Relative Poverty Rates
The National Anti-Poverty Strategy (NAPS) offers the following definition of poverty:
"People are living in poverty, if their income and resources (material, cultural and social) are so inadequate as to preclude them from having a standard of living, which is regarded as acceptable by Irish society generally. As a result of inadequate income and resources people may be excluded and marginalised from participating in activities which are considered the norm for other people in society."
At risk of Poverty/Relative Poverty
People or households are considered to be at risk of poverty when their income is less than a particular threshold. In the EU, the threshold has been set at 60% of the median income (mid-point in the scale of the highest to the lowest of all incomes in Ireland). Between 2008 and 2013, median disposable income for an individual dropped from €20,758 to €18,148 but began to increase again in 2014 and in 2016 reached €20,597 per annum. In 2017, this figure slightly increased again to €20,869. The the 60% at risk of poverty threshold in 2017 was €12,521. (or €239.95 per week).
Whether those below the 60% threshold are actually experiencing poverty will depend on a number of factors. These include:
- The degree to which income is below the relevant thresholds;
- The length of time on this relatively low income – a long period can lead to real deprivation, as a person’s assets run down and cannot be fully maintained or replaced;
- Possession and use of other assets, especially one’s own home.
At Risk of Poverty Statistics
- The risk-of poverty level increased from 14.1% in 2009 to 17.3% in 2012 and in 2017 there was a decrease to 15.7%. .
- The at risk of poverty rate for households with one adult and one or more children aged under 18 was 39.9% in 2017.
- Those most at risk of poverty in 2017 were those individuals who were unemployed (42.0%) and individuals living in households where there was no person at work (40.3%) It was 35.4% for people not at work due to illness or disability. You were also at much higher risk of poverty if living in accommodation which you were renting at below the market value or rent free. This includes people living in social housing.
- Social Transfers (e.g. state pensions, child benefit, Jobseekers and other social welfare payments) are very effective tools for reducing poverty. In 2017, if all social transfers were excluded from income, the at risk of poverty rate would have been 43.8%, a decrease from the 2016 rate of 44.9%..
Poverty and Socio-Demographic Characteristics
While prior to the crisis overall at-risk of poverty rates had been consistently decreasing, between 2009 and 2012 these figures increased from 14.1% to 17.3%. It fell to 16.5% in 2013, rose to 17.2% in 2014 and was at 16.5% in 2016, with a drop to 15.7% in 2017. Consistent poverty rose from 4.2% in 2008 to 9.1% in 2013 before falling to 8.3% in 2016 and dropped to 6.7% in 2017. Material deprivation increased from 13.7% in 2008 to a shocking 30.5% of households in 2013 but has fallen to 21% in 2016 and was at a rate 18.8% as of 2017. Household composition and socio-demographic characteristics, however, maintained a very significant influence on the risk of poverty. The Central Statistics Office have devised a series of indicators that are considered significant in determining whether a person is at risk of poverty such as age, employment status, number of dependents, level of education and tenure status. It does not cover some groups such as ethnic minorities, including Travellers or people with disabilities as a specific group.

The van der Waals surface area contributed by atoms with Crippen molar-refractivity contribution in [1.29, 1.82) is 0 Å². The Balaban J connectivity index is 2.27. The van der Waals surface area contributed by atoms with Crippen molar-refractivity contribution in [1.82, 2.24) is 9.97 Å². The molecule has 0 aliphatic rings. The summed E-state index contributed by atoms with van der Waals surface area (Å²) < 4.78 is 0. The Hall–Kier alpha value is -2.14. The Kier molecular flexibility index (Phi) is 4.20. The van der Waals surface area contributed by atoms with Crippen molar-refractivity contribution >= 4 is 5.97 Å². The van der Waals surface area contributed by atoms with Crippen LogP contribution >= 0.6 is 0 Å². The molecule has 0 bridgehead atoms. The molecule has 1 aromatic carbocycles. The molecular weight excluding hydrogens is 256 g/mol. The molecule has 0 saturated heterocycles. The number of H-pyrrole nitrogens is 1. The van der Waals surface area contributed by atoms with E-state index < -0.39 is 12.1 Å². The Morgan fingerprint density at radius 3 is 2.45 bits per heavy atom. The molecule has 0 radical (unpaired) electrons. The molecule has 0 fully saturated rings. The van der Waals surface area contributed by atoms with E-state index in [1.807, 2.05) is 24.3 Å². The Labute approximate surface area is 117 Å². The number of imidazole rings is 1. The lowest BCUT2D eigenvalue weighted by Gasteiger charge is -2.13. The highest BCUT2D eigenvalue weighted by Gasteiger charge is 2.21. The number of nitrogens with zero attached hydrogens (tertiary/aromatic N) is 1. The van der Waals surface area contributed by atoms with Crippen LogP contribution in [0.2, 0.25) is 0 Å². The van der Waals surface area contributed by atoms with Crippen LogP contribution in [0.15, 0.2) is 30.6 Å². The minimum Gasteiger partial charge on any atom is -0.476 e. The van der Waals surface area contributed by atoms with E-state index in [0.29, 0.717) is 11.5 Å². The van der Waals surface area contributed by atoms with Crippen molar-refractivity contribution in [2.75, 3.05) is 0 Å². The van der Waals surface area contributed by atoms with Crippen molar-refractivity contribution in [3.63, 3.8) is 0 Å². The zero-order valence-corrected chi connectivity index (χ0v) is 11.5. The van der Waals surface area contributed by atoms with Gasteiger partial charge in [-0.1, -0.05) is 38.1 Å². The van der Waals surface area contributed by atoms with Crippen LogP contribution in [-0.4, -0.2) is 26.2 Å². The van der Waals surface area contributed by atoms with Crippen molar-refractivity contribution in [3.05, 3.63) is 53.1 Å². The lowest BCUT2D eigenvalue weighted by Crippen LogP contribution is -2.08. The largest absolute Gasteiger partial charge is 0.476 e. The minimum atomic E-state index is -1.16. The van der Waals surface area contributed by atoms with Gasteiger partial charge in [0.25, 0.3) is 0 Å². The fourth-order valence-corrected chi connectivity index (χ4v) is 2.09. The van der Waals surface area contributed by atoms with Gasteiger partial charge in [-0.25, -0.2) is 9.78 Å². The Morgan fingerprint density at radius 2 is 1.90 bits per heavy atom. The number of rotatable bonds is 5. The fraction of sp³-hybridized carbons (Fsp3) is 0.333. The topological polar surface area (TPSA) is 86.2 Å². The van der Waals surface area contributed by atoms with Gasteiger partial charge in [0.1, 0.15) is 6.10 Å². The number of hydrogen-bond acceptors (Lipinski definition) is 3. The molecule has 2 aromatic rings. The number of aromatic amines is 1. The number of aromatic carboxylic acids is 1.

In 2016 the at risk of poverty rates for people living in rural areas, single parent households, children and those who were unemployed, including because of illness or disability, people with low levels of education and people renting at below the market rate remained consistently high.
At Risk of Poverty Rate by Household Composition
At Risk of Poverty Rate 2008%
At Risk of Poverty Rate 2017%
|1 adult aged 65+|| 11.0|| 10.0|
|1 adult aged <65|| 25.7|| 34.2|
|2 adults, at least 1 aged 65+|| 10.0|| 9.2|
|2 adults, both aged <65|| 14.2|| 11.9|
|3 or more adults|| 8.7|| 13.7|
|1 adult with children aged under 18|| 36.4|| 39.9|
|2 adults with 1-3 children aged under 18|| 11.0|| 9.4|
|Other households with children under 18|| 16.0|| 24.4|
Poverty Rates by Demographic Characteristics and Year
At Risk of Poverty Rate 2008 %
At Risk of Poverty Rate 2017 %
|Male|| 14.0|| 15.0|
|Female|| 14.9|| 16.4|
|0 – 17|| 18.0|| 18.4|
|18 – 64|| 13.5|| 16.2|
|65+|| 11.1|| 8.6|
|Principal Economic Status (aged 16 years and over)|
|At Work|| 6.7|| 5.4|
|Unemployed|| 23.0|| 42.0|
|Student|| 23.4|| 35.4|
|Home Duties|| 21.7|| 25.5|
|Retired|| 10.8|| 9.1|
|Not at Work due to Illness or Disability|| 25.5|| 35.4|
|Highest education level attained (aged 16 years and over)|
|Primary or Below|| 22.3|| 23.4|
|Lower Secondary|| 16.7|| 23.1|
|Higher Secondary|| 12.6|| 16.6|
|Post Leaving Cert|| 10.7|| 17.5|
|Third Level Non-Degree|| 4.9|| 10.2|
|Third Level Degree or Above|| 5.5|| 6.1|
|Numbers of People at Work|
|0|| 32.7|| 40.3|
|1|| 15.7|| 17.1|
|2|| 5.1|| 3.2|
|3+|| 4.2|| 2.1|
|Owner Occupied|| 11.4|| 9.9|
|Rented at the market rate|| 11.7|| 26.2|
|Rented at below the market rate or rent free|| 29.6|| |
|Urban areas|| 11.9|| 15.1|
|Rural areas||18.7|| 17.2|
Full document available on the Central Statistics Office website: www.cso.ie